Reuters | Mon Jul 26, 2010 | 2:41pm IST
India’s primary corporate bond market is headed for a quiet week as participants await Tuesday’s central bank policy review for cues on the trajectory of monetary policy tightening, bankers said on Monday. The Reserve Bank of India (RBI) is widely expected to raise key rates by 25 basis points at the review to rein in inflation that has stayed stubbornly high. India’s central bank will outline the macroeconomic review report at 5 p.m. (1130 GMT) on Monday, which will be closely watched for clues on Tuesday’s interest rate decision. "Tomorrow is going to be vital for at least the next 2-3 months. It is difficult to guess what the RBI governor is going to do as in some form or the other he has been surprising the markets either in quantity or timing (of rate hikes)," said a senior official at a private bank. "I won’t be surprised if he continues to look to surprise the market," the official added. The RBI has already raised rates three times since March, two of which were surprise off-cycle moves accompanied by often contradictory statements from policy makers and advisers. At its January review, the bank had raised the cash reserve ratio by 75 basis points, outwitting markets that had priced in a 50 basis points hike.
SHORT-TERM ISSUES SEEN
Commercial paper issuances should continue as the unavoidability of meeting short-term fund requirements should keep them coming, bankers said, but added that companies have preferred to wait and watch on potential longer term issuances. Rashtriya Ispat Nigam and Airport Authority of India are on Monday expected to raise at least 2 billion rupees each via CP. "In the short-term view, rates are higher than what the repo rate would suggest, considering liquidity is currently the tool financing interest rates," said a merchant banker, "but in the longer term rates haven’t moved up much for private firms." Cash has been tight since June following payments by companies toward telecom spectrum sales and quarterly tax that drained around 1.36 trillion rupees from the banking system. This has led the call money rate INROND= to rise above the central bank’s lending rate of 5.5 percent, pushing the yield on the top-rated three-month CP IN3MCP=FITM to around 7.10 percent from below 6 percent in late May.
Bloomberg News | Jul 19, 2010
India’s inflation will accelerate in July, the government’s top statistician said, increasing pressure on the central bank to raise interest rates next week for a fourth time in five months. “The inflation number in July will be higher than in June, in large measure because of what has happened to fuel prices,” T.C.A. Anant, 52, said in a July 16 interview in New Delhi, without providing details. The benchmark wholesale-price index jumped 10.55 percent in June after climbing 11.23 percent in April, the most in 19 months, a report showed last week. Prime Minister Manmohan Singh’s government on June 25 allowed state-run refiners including Indian Oil Corp. to raise prices of gasoline and diesel in a bid to cut its oil subsidy and narrow the budget deficit. Governor Duvvuri Subbarao is due to announce the next monetary policy decision on July 27.
“The full impact of the fuel price revision on inflation numbers is yet to be seen,” the New Delhi-based Federation of Indian Chambers of Commerce & Industry said in a report on July 17. “While normalization of the monetary policy is expected and the Reserve Bank of India would continue to tighten rates in the months ahead, premature and aggressive rollback of easy money policy can jeopardize growth.” Subbarao has increased the reverse repurchase and repurchase rates by three-quarters of a percentage point since mid-March. The reverse repurchase rate is 4 percent and the repurchase rate is 5.5 percent.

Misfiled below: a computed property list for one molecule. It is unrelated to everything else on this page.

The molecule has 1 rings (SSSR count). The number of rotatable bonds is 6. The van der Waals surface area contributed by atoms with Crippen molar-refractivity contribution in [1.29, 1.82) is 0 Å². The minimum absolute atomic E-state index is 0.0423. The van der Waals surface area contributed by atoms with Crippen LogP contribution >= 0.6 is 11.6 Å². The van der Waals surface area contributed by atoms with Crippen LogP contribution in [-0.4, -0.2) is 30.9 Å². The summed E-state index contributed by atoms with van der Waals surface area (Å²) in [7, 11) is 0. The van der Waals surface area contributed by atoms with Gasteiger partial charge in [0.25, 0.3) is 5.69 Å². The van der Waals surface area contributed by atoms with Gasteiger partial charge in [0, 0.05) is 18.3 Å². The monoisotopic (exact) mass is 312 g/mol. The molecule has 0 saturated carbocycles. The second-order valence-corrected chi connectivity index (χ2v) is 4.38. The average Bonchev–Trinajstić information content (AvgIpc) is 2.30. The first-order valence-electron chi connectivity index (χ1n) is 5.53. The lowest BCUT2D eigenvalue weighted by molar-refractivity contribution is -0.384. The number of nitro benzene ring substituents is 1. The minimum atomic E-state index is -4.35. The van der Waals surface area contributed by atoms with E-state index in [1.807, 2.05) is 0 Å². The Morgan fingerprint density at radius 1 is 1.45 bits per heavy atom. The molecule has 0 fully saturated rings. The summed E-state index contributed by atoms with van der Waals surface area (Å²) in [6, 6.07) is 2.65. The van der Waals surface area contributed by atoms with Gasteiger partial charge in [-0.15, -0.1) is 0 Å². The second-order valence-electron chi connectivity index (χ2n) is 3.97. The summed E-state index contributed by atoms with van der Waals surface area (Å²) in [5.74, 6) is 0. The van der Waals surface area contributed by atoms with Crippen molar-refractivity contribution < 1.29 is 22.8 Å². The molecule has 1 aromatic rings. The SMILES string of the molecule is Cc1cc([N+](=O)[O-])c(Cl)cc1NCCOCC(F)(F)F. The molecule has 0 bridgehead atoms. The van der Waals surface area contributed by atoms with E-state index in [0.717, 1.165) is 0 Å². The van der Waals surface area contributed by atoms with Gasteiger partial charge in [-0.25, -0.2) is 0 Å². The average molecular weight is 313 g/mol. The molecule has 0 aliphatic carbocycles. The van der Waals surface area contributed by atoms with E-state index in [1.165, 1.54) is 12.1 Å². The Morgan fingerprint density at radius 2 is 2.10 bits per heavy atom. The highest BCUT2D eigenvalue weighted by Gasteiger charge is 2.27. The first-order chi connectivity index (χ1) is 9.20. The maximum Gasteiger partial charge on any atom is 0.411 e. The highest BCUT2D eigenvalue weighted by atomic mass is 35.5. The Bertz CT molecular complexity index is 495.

Reuters | Tue Jul 13, 2010 | 11:19am IST
The unexpected slowing of industrial growth in May has raised concerns on the severity of moderation in economic growth, Kotak Mahindra Bank said, adding that a month’s data may be insufficient to draw conclusions. Industrial output rose 11.5 percent in May from a year earlier, well below analysts’ forecast of a 16 percent rise and the revised 16.5 percent growth in April, data showed on Monday.
While some moderation was expected as a result of the withdrawal of stimulus measures, the extent of the slowdown was a surprise, Kotak economists Indranil Pan and Shubhra Mittal wrote. "We are keeping ourselves open to the risk of a larger than expected slowdown in industrial activity, especially as PMI Manufacturing fell in June," they said. "We now think that June could be the first month of a single digit print in industrial growth due to a strong unfavourable base effect in that month," they added.
Reuters | Tue Apr 13, 2010 | 1:02pm IST
The reserve Bank of India (RBI) is expected to further tighten its monetary policy, R. Gopalan, secretary for financial services in the finance ministry, said on Tuesday. India’s rising inflation has kept markets betting on another interest rate rise next week. Investors have already priced a 25-basis point rate rise at the central bank’s policy review on April 20 after it raised rates last month. "I share the views of some experts that some further amount of tightening is required," Gopalan told reporters.
A pick up in the economy has seen a rise in inflation with the headline number expected to have breached 10 percent in March, for which the data is due on Thursday. The RBI had cited increased capacity utilisation as one of the principal factors driving up inflation and analysts expect the central bank to try to cool demand until companies boost their potential output.
Reuters | Mumbai | Fri Jan 29, 2010 | 1:55pm IST